The benefits of synchronizing access attempts are well known (e.g. Slotted Aloha versus Aloha) and the use of signaling to resolve contention is also an established concept (e.g. HIPERLAN 1 [14]). But, SCR and HIPERLAN use only one data channel and achieve spatial reuse within that data channel. The MTSCR protocol according to the invention has benefits provided by SCR as described in [13], while simultaneously using multiple data channels to increase throughput without using a full duplex receiver.

The following assumptions are only exemplary in nature and are provided for clarity of exposition.

1. N data channels are available for use, and all channels have the same bandwidth. None of the channels overlap, so the packets transmitted on different channels do not interfere with each other. Hosts (e.g. mobile wireless communication nodes) have prior knowledge on how many channels are available. For illustration purposes, assume that 12 channels are available for use in the IEEE 802.11a OFDM spectrum.

2. Each host (communication node) is equipped with a single half-duplex transceiver. So a host can either transmit or listen at a time, but cannot do both simultaneously. Also, a host can listen to or transmit on only one channel at a time. So when listening on one channel, it cannot transmit/receive on other channels. Unlike our scheme, many other multi-channel MAC protocols require each host to have multiple transreceivers [3], [8], [9].

3. All nodes are perfectly synchronized to a level where signaling can take place synchronously. Global Positioning System (GPS) or any other technologies can achieve the required synchronization for signaling purposes, but this is beyond the scope of this document.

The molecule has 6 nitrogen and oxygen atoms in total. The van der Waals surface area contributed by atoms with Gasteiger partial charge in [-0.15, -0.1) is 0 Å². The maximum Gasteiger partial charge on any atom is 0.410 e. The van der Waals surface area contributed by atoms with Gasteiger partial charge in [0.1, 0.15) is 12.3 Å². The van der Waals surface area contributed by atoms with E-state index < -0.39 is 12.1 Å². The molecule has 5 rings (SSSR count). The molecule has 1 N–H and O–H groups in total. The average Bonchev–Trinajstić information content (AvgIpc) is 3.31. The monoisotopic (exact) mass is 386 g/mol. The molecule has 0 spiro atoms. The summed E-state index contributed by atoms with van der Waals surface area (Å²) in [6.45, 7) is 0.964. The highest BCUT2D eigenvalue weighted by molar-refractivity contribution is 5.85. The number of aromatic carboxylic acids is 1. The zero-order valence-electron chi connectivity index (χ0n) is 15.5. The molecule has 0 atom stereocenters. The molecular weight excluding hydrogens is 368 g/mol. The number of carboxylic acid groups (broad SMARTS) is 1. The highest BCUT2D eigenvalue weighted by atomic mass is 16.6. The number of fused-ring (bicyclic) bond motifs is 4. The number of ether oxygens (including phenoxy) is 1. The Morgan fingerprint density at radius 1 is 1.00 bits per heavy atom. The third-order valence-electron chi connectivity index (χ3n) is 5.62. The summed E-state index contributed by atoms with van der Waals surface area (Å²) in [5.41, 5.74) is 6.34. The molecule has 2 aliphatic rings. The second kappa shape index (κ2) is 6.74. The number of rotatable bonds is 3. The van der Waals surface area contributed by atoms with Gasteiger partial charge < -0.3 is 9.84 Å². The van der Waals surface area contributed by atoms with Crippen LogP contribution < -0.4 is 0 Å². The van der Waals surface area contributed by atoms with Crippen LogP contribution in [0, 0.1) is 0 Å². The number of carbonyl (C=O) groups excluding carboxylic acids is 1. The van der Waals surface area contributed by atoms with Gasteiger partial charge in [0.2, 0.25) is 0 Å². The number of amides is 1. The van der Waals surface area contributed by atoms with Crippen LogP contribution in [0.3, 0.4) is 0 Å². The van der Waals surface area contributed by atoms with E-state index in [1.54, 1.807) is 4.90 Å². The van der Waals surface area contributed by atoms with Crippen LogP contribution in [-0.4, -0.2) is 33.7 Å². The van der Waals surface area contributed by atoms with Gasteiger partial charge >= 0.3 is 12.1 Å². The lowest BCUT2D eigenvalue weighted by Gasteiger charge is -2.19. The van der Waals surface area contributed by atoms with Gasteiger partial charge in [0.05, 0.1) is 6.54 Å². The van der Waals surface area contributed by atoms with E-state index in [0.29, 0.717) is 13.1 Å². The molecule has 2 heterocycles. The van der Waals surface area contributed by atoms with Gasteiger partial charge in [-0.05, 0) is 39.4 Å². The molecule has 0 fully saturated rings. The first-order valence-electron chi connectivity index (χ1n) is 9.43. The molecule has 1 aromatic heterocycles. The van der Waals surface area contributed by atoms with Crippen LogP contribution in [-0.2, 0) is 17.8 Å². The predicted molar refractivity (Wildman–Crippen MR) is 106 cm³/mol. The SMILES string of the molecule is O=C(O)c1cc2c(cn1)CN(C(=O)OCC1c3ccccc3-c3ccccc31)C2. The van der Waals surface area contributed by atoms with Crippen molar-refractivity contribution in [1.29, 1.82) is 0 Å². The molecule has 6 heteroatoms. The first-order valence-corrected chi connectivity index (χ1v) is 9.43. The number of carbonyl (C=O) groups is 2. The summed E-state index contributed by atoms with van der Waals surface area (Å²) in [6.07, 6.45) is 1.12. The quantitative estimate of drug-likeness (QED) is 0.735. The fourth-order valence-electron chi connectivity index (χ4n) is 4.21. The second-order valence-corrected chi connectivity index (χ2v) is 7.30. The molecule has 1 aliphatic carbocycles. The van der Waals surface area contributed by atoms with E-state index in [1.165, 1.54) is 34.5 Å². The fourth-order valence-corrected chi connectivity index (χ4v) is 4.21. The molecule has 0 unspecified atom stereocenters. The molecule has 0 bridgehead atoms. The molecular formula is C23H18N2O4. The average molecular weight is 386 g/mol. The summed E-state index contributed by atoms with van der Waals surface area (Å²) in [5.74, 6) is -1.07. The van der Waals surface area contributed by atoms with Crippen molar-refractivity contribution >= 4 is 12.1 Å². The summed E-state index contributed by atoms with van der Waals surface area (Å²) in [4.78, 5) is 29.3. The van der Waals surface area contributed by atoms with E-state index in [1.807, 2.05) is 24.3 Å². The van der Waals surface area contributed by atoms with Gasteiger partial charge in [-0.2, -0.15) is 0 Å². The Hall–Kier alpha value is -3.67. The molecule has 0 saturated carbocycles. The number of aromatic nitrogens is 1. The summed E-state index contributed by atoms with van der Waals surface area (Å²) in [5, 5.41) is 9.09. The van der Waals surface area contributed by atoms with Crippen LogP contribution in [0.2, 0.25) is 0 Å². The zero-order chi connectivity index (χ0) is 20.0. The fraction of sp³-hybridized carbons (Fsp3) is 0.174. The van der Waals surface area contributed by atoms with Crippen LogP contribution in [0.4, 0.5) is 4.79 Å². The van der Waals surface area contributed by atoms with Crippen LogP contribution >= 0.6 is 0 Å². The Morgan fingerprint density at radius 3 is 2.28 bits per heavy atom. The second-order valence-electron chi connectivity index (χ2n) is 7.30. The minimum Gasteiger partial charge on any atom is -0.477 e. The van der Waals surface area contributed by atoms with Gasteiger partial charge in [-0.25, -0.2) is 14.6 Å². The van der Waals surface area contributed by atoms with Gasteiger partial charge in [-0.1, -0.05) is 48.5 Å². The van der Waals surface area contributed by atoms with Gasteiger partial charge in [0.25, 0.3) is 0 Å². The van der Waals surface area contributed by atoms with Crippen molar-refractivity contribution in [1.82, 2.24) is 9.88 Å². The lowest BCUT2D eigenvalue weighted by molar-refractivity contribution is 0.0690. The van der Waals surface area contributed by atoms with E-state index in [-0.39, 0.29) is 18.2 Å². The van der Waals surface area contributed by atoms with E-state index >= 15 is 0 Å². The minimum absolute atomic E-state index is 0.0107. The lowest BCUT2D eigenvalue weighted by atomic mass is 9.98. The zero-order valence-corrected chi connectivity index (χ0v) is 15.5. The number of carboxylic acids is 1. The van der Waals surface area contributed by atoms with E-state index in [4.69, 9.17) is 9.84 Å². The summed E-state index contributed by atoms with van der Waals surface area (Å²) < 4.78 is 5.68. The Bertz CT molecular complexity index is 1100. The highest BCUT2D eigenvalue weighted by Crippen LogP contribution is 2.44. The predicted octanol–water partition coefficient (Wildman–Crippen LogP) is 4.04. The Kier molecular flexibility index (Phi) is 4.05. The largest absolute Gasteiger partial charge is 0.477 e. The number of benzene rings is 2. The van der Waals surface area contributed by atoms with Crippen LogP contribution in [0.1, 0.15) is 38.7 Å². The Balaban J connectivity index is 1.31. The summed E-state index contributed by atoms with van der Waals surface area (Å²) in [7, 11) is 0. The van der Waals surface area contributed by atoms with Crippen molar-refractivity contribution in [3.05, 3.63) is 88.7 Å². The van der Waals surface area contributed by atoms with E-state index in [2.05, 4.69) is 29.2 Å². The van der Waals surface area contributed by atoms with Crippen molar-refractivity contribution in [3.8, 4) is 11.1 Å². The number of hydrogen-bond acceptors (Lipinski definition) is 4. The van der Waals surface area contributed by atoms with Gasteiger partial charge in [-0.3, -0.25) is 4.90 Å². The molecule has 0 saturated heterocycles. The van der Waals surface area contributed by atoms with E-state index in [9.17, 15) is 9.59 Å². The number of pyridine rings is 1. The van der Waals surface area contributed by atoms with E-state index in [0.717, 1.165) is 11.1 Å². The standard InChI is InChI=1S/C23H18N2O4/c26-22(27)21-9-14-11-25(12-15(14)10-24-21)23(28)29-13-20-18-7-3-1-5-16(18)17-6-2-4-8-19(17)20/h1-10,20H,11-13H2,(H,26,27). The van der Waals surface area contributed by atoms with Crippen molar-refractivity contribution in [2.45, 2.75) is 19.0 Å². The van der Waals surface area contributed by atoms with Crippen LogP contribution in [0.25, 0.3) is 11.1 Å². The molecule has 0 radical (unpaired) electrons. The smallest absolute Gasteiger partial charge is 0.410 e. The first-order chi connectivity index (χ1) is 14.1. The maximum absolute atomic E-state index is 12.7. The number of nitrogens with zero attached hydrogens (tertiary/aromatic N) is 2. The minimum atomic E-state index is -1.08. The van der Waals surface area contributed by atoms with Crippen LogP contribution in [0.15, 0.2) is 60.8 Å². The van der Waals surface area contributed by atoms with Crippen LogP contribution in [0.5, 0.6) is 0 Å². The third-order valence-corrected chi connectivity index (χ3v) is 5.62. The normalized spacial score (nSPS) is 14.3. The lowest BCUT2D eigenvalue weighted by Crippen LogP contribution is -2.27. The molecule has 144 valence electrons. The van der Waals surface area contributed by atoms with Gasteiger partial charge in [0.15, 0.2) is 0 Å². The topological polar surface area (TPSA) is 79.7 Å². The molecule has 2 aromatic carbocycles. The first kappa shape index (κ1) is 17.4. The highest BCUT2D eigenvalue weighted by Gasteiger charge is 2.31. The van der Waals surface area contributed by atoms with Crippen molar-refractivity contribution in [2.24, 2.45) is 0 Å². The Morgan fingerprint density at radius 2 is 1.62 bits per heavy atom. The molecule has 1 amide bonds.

4. For the signaling purposes, we have maximum of 201 available frequency tones. All tones are equally spaced and numbered from 0, 1, 2, 3 . . . 200.

5. During signaling phase, each of the tones are nothing but assertion signals and the receiver can detect the presence of these assertion signals, irrespective of the number of nodes transmitting them.

6. Each node is addressed by a unique 16-bit node address which serves as MAC address of the node.

7. Any node that wants to send a packet knows the receiver MAC address and uses this information in signaling, otherwise node uses broadcast channel for signaling to learn receiver MAC address.

FIG. 1 illustrates the MTSCR protocol according to exemplary embodiments of the invention. The radio channel is divided into sequential transmission slots and then each transmission slot is broken up into a series of signals followed by the transmission of a protocol data unit (PDU).